Meditations in Ruth : 14. Naomi’s Wisdom
Ruth 2:19 Her mother-in-law asked her, “Where did you glean today? Where did you work? Blessed be the man who took notice of you!” Then Ruth told her mother-in-law about the one at whose place she had been working. “The name of the man I worked with today is Boaz,” she said.
When Ruth arrives home in the late evening with all the grain, it is obvious to Naomi that she has been favoured. One does not normally manage to glean this amount of grain in one day. Something must have happened here, some man must have helped her in some way, hence her questions: “Her mother-in-law asked her, “Where did you glean today? Where did you work? Blessed be the man who took notice of you!” (v.19a) There is clearly a story to be told here and she wants to hear it, so Ruth tells her where she had found herself and who whose field it was: “Then Ruth told her mother-in-law about the one at whose place she had been working. “The name of the man I worked with today is Boaz,” she said.” (v.19b)
The moment Naomi hears the name she marvels at what has happened, who it was that Ruth found as her protector-provider: “The LORD bless him!” Naomi said to her daughter-in-law. “He has not stopped showing his kindness to the living and the dead.” She added, “That man is our close relative; he is one of our kinsman-redeemers.” (v.20) Now we often say when teaching about how to go about Bible Studies that with the Bible it is important to understand the culture and Naomi has just used a phrase that needs explaining: “He is one of our kinsman-redeemers”
In the law of Moses we find, “If brothers are living together and one of them dies without a son, his widow must not marry outside the family. Her husband’s brother shall take her and marry her and fulfill the duty of a brother-in-law to her. The first son she bears shall carry on the name of the dead brother so that his name will not be blotted out from Israel,” (Deut 25:5,6) and we also find, “If one of your countrymen becomes poor and sells some of his property, his nearest relative is to come and redeem what his countryman has sold.” (Lev 25:25) It is from these that we get the concept of the ‘kinsman-redeemer’, and this is going to become very significant in this story. The idea is to provide protection for the family or an individual who finds themselves in a poor situation. It not only involves land (as the second quote shows) but also includes widows (as the first quote shows). We may find this strange in the light of modern culture but the idea was to protect the widow by any unmarried brother of the dead husband offering to marry her. That is what we have here in the background of this story.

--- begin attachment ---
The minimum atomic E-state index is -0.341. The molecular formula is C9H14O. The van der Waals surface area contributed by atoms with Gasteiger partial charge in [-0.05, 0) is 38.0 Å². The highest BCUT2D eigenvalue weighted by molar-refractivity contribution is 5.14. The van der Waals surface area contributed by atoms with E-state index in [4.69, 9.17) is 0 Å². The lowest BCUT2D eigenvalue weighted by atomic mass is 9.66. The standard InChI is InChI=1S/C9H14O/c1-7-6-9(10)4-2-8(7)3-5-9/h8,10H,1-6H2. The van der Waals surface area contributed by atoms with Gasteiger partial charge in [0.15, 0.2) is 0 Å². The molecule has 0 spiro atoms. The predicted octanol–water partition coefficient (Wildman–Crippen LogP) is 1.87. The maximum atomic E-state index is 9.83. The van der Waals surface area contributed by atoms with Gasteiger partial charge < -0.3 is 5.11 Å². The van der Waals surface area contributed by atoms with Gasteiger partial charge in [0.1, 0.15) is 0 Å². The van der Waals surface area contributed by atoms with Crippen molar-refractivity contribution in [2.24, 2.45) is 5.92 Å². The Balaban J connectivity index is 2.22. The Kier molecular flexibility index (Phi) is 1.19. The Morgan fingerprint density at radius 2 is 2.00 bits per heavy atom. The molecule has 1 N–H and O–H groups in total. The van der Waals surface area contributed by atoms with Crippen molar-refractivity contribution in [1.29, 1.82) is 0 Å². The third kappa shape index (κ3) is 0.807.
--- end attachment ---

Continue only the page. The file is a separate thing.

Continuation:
So Ruth continues telling Naomi what had happened to her (so far she’s only told that she ended up in the field of Boaz): “Then Ruth the Moabitess said, “He even said to me, `Stay with my workers until they finish harvesting all my grain.’ “ (v.21) Note the story-teller still describes her as “Ruth the Moabitess”, almost to emphasize the wonder of what is taking place, this alien being absorbed into Israel. Naomi is very much aware that as two women on their own they are very vulnerable and especially the younger Ruth when she is out working: “Naomi said to Ruth her daughter-in-law, “It will be good for you, my daughter, to go with his girls, because in someone else’s field you might be harmed.” (v.22) Naomi realises that Ruth is likely to find special care being in the field of a relative. And thus the result of the story summarized is, “So Ruth stayed close to the servant girls of Boaz to glean until the barley and wheat harvests were finished. And she lived with her mother-in-law.” (v.23)
It is very easy to take for granted the small details of this story and thus fail to realise all the components of it, if you like, that go to bring the end result. We’ve had Ruth’s desire to care for Naomi and herself by going out gleaning (v.2) and then we had what seems chance (or providence) – “As it turned out,” (v.4), then comes this godly employer (v.4) who it turns out is related to Naomi (v.1), who is obviously mindful of the law of caring for the poor (v.8) and is graciously protective of her (v.9), we have Ruth’s industry, working hard all day (v.7,17) and we have more of Boaz’s care drawing her into the family-workers group and providing for her (v.14-16) and now we have Naomi’s understanding and wisdom confirming Ruth in what she is doing. They may all be small things in themselves but they go to bringing about the end result of this story.
But isn’t that exactly how it is with ordinary, everyday life. Small things happen, so small we don’t even notice them probably, but one thing builds on another and another until a big result occurs. Many years ago I felt a need for a word processor and prayed for one and the money came. I started learning ‘Basic’ language to develop simple teaching programs and one day my older son, who was about 9 or 10, came in and I asked him would he like me to teach him Basic. He said yes and six months later I couldn’t understand the language he used. Years later he did a computing degree and runs his own web-design business. Talking with me he offered me a website and from that came all these studies which go to form a very large website resource. One small thing after another building up. Check out your own life and marvel at such things and thank the Lord for His hidden hand of guidance.